But Monsanto long has maintained that Roundup does not cause cancer, and that the IARC report is greatly outnumbered by studies saying glyphosate is safe.
“More than 800 scientific studies, the U.S. EPA (Environmental Protection Agency), the National Institutes of Health and regulators around the world have concluded that glyphosate is safe for use and does not cause cancer,” Scott Partridge, Monsanto’s vice president of strategy, said in a statement.
“We have empathy for anyone suffering from cancer, but the scientific evidence clearly shows that glyphosate was not the cause. We look forward to presenting this evidence to the court.”
Monsanto spokeswoman Charla Lord said regulatory authorities help ensure Roundup is safe.
“The safety of each labeled use of a pesticide formulation must be evaluated and approved by regulatory authorities before it is authorized for sale,” she has said.
The National Pesticide Information Center — a cooperative between Oregon State University and the EPA — said studies on cancer rates in humans “have provided conflicting results on whether the use of glyphosate containing products is associated with cancer.”
Many more cases to follow
Johnson’s case — and hundreds of similar cases against Monsanto — have been filed in various state courts, Litzenburg said. Many other cases have been filed in federal multidistrict litigation, or MDL.
Johnson had lesions on most of his body, a doctor said. Johnson had lesions on most of his body, a doctor said.
MDL is a procedure similar to class-action, in that it consolidates pre-trial proceedings for the sake of efficiency. But unlike a class-action lawsuit, each case within an MDL gets its own trial — with its own outcome.
In other words, one MDL plaintiff might get a large settlement, while another plaintiff might get nothing.
It’s not clear when future state or MDL trials will begin. One advantage of filing in state court — as Johnson did — instead of through MDL is that state courts might produce an outcome faster.
And in Johnson’s case, time is critical.
“Mr. Johnson is angry and is the most safety-oriented person I know,” his attorney said. “Right now, he is the bravest dude in America. Whatever happens with the trial and his health, his sons get to know that.”
CNN’s Theresa Waldrop contributed to this report.
View on CNN




It is known that an Integrated Export Control Plan has been recently finalised, with the support of UNIDO (under the National Quality Infrastructure EU-funded project), and signed by both Minister of Agric and Minister of Industry, Trade and Investment. Its implementation should start soon.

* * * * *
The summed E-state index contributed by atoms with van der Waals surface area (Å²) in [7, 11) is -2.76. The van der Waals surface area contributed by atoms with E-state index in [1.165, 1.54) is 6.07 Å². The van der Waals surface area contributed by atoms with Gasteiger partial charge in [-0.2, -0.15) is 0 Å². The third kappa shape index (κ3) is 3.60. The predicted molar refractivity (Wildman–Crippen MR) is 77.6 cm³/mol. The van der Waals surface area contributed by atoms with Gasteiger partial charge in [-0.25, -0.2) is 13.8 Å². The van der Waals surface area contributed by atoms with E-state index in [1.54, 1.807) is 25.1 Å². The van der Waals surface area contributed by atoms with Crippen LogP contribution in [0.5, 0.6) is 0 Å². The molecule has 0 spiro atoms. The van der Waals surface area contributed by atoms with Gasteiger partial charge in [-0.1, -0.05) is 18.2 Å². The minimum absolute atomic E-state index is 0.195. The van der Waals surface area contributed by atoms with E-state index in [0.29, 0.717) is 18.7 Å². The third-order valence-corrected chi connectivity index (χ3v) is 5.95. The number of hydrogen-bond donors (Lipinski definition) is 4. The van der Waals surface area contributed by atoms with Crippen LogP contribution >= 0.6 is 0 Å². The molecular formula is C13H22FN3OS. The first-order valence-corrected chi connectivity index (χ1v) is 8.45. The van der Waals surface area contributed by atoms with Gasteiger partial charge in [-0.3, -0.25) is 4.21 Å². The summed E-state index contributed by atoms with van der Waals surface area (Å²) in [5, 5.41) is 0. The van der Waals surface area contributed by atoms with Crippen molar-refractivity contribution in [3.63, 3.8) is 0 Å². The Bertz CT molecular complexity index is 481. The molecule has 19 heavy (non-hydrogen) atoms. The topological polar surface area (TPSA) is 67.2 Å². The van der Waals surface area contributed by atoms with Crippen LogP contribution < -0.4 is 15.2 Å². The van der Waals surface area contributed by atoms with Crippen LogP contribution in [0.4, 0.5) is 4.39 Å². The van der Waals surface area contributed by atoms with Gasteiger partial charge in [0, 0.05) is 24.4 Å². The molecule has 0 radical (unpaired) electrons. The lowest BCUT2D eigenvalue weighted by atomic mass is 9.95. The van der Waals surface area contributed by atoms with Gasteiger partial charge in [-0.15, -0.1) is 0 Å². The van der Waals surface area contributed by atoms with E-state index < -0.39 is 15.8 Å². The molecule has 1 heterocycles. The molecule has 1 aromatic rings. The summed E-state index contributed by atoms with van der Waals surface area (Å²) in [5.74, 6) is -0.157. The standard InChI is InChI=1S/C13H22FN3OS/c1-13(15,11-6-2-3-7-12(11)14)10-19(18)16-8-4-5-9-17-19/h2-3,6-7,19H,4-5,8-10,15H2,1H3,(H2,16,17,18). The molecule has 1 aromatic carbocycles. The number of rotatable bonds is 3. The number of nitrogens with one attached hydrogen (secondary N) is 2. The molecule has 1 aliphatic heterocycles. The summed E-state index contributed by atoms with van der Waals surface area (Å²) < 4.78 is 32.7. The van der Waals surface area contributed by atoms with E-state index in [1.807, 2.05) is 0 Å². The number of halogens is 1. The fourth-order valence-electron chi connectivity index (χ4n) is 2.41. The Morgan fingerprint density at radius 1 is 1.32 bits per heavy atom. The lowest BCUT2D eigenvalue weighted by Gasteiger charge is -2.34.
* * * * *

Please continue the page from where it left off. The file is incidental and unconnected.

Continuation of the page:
However, after the implementation has started, and proves to effectively address the issues that have brought to the ban on the EU imports of Nigerian beans, the Export Control Plan will be officially submitted to the European Commission that will assess whether the ban can be lifted and the exports of beans to the EU can resume. The whole process will still require some months, says a reliable source who was actively involved in the steps to guarantee wholesome food for export

The implication is that Nigeria is NOT yet ready to convince the EU of the need to revisit the ban. The bean was as a result of the presence of dichlorvos, a pesticide, in the exported dried form at levels above set EU standards.
The extended EU bean ban on Nigeria is expected to qualify for official revisit in 2019.


FAO hosts E-Conference on Sustainable Food Security

:[GFAR-CSO-NGO-constituency] E-conference by FAO’s ‘Small Farms, Small Food Businesses and Sustainable Food Security’ project
GFAR-CSO-NGO-constituency <gfar-cso-ngo-constituency@googlegroups.com>
15 Mar at 13:55

Dear all,

We would like to draw your attention to an interesting project, run by FAO, one of the Partners in GFAR. FAO’s Research and Extension Unit has been involved in the EU-funded Horizon 2020 research project on “Small Farms, Small Food Businesses and Sustainable Food Security”, commonly known as SALSA.

This project will run an “e-conference” from March 19 – April 9, which is an email based consultation. After two years of research, SALSA now solicits for the participants’ help to identify key knowledge gaps, as well as to share examples that will contribute to build the SALSA empirical base. Using this e-conference, the SALSA team also wants to catalyse and foster an ongoing dialogue with relevant stakeholders.


The participation in the e-conference is free, and participants are free to contribute as much as they want, in their own time (as contributions are submitted and distributed by e-mail).

To register, simply send an email to AIS@fao.org, specifying:

  • Your email address to be registered on the list.
  • Full name, organisation, institute or company you work for, and your position (or simply note “private” if you want to participate on their own behalf).

The aims of SALSA align directly with the aims of actions within GFAR’s Key Focus Area: Communities determining their own needs. Assessing the research and innovation needs of Family and Small Farmers towards a food and nutrition secure future is a GFAR Collective Action contributing to the International Decade on Family Farming and Sustainable Development Goal 2. Partners in GFAR also work to empower small scale farmers and rural women to run thriving, sustainable agri-businesses that generate employment and new income.


We would hereby encourage you to participate in this e-conference and kindly request you to forward this mail to colleagues in your institute or organisation and distribute it within your networks.


A summary of the SALSA e-conference announcement, you can find here: http://bit.ly/SALSAeconf  

The full background document and elaborate coverage of the discussion topics can be found here: http://bit.ly/SALSA-back ground 


Thank you!

GFAR Secretariat